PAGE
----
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Liberty University to get The Sports Racket as donation

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Posted: Wednesday, February 9, 2011 9:08 am | Updated: 8:05 pm, Mon Feb 18, 2013.

Liberty University soon will own The Sports Racket, a Lynchburg tennis facility off Wiggington Road, thanks to a donation from Madison Heights resident Sherwin Cook.

The Sports Racket was purchased by Cook on Jan. 31 for a little more than $1 million, according to city records. Cook transferred management of the property to Liberty this month, and plans to complete the donation by year’s end.

“It’s not that I had to give it to Liberty,” said Cook, 86, a member of LU’s Board of Trustees. “I thought that they are very worthy of it and that they will make great use of it in the community in the years ahead.”

The 18-acre property includes five indoor tennis courts, five racquetball courts, five outdoor tennis courts and a gym.

Starting this week, Liberty students will have free after-hours access to the facility, said Bryan Evans, acting manager of The Sports Racket and LU’s assistant director of auxiliary services. For existing customers, current operating hours, policies and fees will stay the same, Evans said.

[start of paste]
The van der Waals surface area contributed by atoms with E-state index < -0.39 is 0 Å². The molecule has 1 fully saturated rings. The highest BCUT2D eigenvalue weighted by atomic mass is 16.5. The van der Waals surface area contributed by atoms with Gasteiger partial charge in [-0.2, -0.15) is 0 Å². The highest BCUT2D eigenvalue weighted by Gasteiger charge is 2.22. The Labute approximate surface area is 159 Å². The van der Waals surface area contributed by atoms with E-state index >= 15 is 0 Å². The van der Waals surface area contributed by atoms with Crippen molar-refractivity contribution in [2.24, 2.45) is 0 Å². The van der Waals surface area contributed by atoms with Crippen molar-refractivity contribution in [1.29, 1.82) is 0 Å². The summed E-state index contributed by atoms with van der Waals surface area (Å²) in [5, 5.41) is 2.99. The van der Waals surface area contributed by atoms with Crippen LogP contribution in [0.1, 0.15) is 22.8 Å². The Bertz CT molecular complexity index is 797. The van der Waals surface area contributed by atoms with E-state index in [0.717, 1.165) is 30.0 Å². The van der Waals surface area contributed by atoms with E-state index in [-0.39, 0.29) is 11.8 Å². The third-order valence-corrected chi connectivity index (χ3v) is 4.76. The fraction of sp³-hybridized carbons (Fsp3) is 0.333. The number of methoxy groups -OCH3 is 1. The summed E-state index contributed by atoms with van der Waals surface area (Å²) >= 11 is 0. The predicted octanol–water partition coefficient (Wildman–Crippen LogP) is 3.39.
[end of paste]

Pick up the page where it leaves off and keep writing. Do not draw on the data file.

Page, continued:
“We plan on making some major improvements to the facility for the clientele that is currently there,” Evans said. “We want them to still enjoy and love the place and know that we’re there for them.”

The Sports Racket was established in 1976 under the name of Central Va. Indoor Tennis. The previous owners ran The Sports Racket for about 10 years before selling it to Cook.

This is Cook’s second tennis-related donation to Liberty in just a few months. In November, he provided the lead gift for the Cook Tennis Center, which will house a 2,500-square-foot operations center for Liberty’s men’s and women’s tennis programs.

Cook picked up tennis at age 60 and is a former member of The Sports Racket. Though he was tempted to run the facility himself, he decided to donate the property to Liberty instead.

“I’m 86 years old and I don’t think that I could have lasted very long,” Cook said.

Though Liberty was established too late for Cook to attend college there, he said he’s been a longtime supporter of the school.

“I have a lot of respect for Liberty and the people who have operated it over the years,” Cook said. “I just want to support it.”



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